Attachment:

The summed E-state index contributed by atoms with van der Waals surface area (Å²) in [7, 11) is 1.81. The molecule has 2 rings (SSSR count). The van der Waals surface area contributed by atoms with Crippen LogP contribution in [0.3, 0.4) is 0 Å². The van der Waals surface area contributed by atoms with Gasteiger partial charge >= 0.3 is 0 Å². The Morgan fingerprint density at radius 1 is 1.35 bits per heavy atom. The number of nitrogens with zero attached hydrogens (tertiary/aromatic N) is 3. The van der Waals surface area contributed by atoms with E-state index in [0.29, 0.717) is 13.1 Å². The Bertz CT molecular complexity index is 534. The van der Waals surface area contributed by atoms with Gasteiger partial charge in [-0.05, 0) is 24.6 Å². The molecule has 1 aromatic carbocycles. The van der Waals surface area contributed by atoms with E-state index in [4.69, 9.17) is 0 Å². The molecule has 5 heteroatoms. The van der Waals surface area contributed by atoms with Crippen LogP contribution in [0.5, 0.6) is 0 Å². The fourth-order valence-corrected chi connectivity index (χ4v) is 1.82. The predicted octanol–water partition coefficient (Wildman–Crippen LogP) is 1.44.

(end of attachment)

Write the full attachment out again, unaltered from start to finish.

The summed E-state index contributed by atoms with van der Waals surface area (Å²) in [7, 11) is 1.81. The molecule has 2 rings (SSSR count). The van der Waals surface area contributed by atoms with Crippen LogP contribution in [0.3, 0.4) is 0 Å². The van der Waals surface area contributed by atoms with Gasteiger partial charge >= 0.3 is 0 Å². The Morgan fingerprint density at radius 1 is 1.35 bits per heavy atom. The number of nitrogens with zero attached hydrogens (tertiary/aromatic N) is 3. The van der Waals surface area contributed by atoms with E-state index in [0.29, 0.717) is 13.1 Å². The Bertz CT molecular complexity index is 534. The van der Waals surface area contributed by atoms with Gasteiger partial charge in [-0.05, 0) is 24.6 Å². The molecule has 1 aromatic carbocycles. The van der Waals surface area contributed by atoms with E-state index in [4.69, 9.17) is 0 Å². The molecule has 5 heteroatoms. The van der Waals surface area contributed by atoms with Crippen LogP contribution in [0.5, 0.6) is 0 Å². The fourth-order valence-corrected chi connectivity index (χ4v) is 1.82. The predicted octanol–water partition coefficient (Wildman–Crippen LogP) is 1.44.